|Title:||The influence of personality on violent victimization : a study on police officers|
|Authors :||Ellrich, Karoline|
|Published in :||Psychology, crime & law|
|Publisher / Ed. Institution :||Routledge|
|License (according to publishing contract) :||Licence according to publishing contract|
|Type of review:||Peer review (publication)|
|Subject (DDC) :||155: Differential and developmental psychology |
|Abstract:||The current study aims to examine the influence of police officer characteristics, civilian characteristics, and possible interactions between both on violent victimization of police officers. Based on literature distinguishing between ‘provocative’ and ‘submissive’ victims, focus is given on effects of police officers’ personality in terms of the five-factor model plus risk-taking. Patrol police officers (n = 1813) from Lower Saxony, Germany, completed a paper-and-pencil survey including personality assessments as well as questions about their last three police encounters. Binary logistic multilevel regression analyses demonstrate that police officers with higher scores on neuroticism and openness to experience were more likely to be violently attacked. Furthermore, agreeableness reduced police officers’ risk of violent victimization, while risk-taking and neuroticism increased their risk when confronted with a violent civilian. The study indicates that personality and especially traits that are assumed to provoke potential perpetrators were linked with violent victimization. It further stresses the need to include perpetrator attributes in victim studies in order to identify relevant interaction effects between both parties.|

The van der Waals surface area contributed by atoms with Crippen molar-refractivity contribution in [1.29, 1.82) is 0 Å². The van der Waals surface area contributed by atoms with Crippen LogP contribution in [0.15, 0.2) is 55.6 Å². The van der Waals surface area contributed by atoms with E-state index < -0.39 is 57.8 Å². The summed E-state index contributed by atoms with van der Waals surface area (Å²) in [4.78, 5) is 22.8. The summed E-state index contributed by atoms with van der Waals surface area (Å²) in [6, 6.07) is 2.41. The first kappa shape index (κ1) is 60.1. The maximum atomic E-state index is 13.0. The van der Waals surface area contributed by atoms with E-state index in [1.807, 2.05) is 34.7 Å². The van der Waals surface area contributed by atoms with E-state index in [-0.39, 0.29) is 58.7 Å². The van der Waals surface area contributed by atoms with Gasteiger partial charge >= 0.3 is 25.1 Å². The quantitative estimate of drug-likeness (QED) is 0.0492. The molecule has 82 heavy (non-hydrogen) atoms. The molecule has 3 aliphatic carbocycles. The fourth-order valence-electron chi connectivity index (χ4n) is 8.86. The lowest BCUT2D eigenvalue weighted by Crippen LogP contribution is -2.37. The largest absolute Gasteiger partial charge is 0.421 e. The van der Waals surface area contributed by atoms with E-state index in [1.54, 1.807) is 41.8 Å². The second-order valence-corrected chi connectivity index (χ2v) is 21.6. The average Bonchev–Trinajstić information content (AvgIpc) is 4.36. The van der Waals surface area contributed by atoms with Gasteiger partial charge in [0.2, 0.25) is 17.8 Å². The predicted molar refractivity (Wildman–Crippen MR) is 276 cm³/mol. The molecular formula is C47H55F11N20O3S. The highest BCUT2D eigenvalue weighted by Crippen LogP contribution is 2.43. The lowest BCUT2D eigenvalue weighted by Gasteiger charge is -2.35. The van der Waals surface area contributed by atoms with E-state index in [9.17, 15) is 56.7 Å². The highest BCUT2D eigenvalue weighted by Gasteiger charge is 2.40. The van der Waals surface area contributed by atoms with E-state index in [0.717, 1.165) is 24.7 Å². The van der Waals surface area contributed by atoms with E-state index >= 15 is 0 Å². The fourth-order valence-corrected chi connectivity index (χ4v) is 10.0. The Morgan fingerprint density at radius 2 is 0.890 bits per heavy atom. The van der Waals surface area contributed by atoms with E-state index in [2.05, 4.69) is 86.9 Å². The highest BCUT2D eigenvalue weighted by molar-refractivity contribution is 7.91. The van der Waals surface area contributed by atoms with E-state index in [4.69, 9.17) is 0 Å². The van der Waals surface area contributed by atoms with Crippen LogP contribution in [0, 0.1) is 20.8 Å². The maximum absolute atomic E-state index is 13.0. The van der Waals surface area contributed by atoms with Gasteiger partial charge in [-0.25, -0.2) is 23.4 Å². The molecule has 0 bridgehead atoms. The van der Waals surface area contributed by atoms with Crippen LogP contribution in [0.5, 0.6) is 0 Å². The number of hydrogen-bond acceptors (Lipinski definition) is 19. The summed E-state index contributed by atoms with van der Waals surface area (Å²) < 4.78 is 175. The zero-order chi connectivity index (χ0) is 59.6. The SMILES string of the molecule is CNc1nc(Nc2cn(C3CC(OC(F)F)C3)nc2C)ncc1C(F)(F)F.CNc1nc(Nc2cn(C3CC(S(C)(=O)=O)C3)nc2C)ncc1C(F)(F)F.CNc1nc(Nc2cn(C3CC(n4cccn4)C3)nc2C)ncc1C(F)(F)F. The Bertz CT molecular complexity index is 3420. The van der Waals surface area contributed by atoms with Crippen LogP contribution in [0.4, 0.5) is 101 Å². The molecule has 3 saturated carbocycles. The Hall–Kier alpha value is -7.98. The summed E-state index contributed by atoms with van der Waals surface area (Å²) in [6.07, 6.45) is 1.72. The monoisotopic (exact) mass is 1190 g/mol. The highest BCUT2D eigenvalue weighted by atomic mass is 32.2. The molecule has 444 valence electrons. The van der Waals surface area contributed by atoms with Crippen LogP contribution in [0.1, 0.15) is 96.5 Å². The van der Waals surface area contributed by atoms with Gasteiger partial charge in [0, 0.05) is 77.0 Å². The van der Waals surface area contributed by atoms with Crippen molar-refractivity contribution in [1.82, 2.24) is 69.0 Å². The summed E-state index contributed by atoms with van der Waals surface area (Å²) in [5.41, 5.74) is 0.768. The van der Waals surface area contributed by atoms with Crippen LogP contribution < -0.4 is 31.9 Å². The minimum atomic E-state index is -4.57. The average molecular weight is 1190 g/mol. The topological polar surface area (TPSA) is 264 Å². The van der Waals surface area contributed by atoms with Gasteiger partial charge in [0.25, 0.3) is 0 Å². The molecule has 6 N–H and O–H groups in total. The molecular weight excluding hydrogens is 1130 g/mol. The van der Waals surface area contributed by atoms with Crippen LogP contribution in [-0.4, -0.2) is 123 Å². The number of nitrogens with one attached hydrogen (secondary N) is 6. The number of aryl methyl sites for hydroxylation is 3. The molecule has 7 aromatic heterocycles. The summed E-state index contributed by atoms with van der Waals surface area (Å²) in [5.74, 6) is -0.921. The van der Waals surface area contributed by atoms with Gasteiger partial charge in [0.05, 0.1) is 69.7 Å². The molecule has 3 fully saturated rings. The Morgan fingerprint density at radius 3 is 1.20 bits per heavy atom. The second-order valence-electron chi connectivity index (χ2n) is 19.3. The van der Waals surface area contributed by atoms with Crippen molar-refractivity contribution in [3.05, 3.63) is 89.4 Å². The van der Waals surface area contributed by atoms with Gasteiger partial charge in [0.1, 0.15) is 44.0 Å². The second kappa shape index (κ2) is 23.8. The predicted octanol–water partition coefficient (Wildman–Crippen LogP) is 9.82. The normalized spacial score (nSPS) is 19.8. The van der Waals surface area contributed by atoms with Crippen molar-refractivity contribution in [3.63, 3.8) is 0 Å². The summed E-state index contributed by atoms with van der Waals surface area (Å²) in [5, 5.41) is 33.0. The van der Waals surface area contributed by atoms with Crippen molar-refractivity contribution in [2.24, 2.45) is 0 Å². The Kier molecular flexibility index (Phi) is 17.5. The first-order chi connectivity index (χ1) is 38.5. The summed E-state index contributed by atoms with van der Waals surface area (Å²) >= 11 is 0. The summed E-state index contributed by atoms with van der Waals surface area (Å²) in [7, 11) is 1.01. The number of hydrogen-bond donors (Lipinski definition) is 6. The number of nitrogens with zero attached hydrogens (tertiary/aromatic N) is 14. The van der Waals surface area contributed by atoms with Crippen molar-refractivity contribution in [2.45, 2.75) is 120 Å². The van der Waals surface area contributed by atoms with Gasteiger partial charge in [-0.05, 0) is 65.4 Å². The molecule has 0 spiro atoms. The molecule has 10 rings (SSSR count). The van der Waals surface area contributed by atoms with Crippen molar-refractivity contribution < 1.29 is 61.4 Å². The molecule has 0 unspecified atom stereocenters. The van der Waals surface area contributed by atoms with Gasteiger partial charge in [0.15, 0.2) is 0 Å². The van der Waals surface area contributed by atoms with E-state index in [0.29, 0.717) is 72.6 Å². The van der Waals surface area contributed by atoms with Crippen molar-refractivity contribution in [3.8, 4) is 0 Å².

|Organisational Unit:||Institute of Delinquency and Crime Prevention (IDK)|
|Publication type:||Article in scientific journal|
|Appears in Collections:||Publikationen Soziale Arbeit|
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